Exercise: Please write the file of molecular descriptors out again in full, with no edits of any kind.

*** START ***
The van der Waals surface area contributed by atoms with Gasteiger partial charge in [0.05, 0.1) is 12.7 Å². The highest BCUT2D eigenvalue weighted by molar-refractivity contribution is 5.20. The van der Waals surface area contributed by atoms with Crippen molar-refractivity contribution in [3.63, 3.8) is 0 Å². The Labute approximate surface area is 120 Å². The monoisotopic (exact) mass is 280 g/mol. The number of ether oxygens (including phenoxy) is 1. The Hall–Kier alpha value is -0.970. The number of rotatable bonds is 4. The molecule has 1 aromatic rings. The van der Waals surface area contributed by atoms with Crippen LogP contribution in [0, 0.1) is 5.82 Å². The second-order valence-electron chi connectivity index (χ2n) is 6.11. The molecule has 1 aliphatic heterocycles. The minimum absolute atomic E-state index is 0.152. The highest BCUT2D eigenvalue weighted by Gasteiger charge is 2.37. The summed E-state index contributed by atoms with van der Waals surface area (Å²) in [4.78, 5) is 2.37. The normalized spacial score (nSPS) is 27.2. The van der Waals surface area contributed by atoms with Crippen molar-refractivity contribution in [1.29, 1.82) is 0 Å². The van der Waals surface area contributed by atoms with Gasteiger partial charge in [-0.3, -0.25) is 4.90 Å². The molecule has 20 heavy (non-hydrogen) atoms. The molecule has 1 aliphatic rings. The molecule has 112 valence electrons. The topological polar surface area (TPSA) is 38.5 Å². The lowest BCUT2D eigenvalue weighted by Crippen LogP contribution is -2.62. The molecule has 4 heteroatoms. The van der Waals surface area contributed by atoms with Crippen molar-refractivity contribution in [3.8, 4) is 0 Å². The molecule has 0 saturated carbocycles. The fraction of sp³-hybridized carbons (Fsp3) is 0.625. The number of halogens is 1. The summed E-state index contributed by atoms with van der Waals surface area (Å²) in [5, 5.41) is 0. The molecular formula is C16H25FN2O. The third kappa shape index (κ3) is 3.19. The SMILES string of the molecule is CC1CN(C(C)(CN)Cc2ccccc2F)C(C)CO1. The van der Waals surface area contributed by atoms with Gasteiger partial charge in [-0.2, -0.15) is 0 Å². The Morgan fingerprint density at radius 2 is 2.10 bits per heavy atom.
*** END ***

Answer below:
The van der Waals surface area contributed by atoms with Gasteiger partial charge in [0.05, 0.1) is 12.7 Å². The highest BCUT2D eigenvalue weighted by molar-refractivity contribution is 5.20. The van der Waals surface area contributed by atoms with Crippen molar-refractivity contribution in [3.63, 3.8) is 0 Å². The Labute approximate surface area is 120 Å². The monoisotopic (exact) mass is 280 g/mol. The number of ether oxygens (including phenoxy) is 1. The Hall–Kier alpha value is -0.970. The number of rotatable bonds is 4. The molecule has 1 aromatic rings. The van der Waals surface area contributed by atoms with Crippen LogP contribution in [0, 0.1) is 5.82 Å². The second-order valence-electron chi connectivity index (χ2n) is 6.11. The molecule has 1 aliphatic heterocycles. The minimum absolute atomic E-state index is 0.152. The highest BCUT2D eigenvalue weighted by Gasteiger charge is 2.37. The summed E-state index contributed by atoms with van der Waals surface area (Å²) in [4.78, 5) is 2.37. The normalized spacial score (nSPS) is 27.2. The van der Waals surface area contributed by atoms with Crippen molar-refractivity contribution in [1.29, 1.82) is 0 Å². The van der Waals surface area contributed by atoms with Gasteiger partial charge in [-0.3, -0.25) is 4.90 Å². The molecule has 20 heavy (non-hydrogen) atoms. The molecule has 1 aliphatic rings. The molecule has 112 valence electrons. The topological polar surface area (TPSA) is 38.5 Å². The lowest BCUT2D eigenvalue weighted by Crippen LogP contribution is -2.62. The molecule has 4 heteroatoms. The van der Waals surface area contributed by atoms with Crippen molar-refractivity contribution in [3.8, 4) is 0 Å². The molecule has 0 saturated carbocycles. The fraction of sp³-hybridized carbons (Fsp3) is 0.625. The number of halogens is 1. The summed E-state index contributed by atoms with van der Waals surface area (Å²) in [5, 5.41) is 0. The molecular formula is C16H25FN2O. The third kappa shape index (κ3) is 3.19. The SMILES string of the molecule is CC1CN(C(C)(CN)Cc2ccccc2F)C(C)CO1. The van der Waals surface area contributed by atoms with Gasteiger partial charge in [-0.2, -0.15) is 0 Å². The Morgan fingerprint density at radius 2 is 2.10 bits per heavy atom.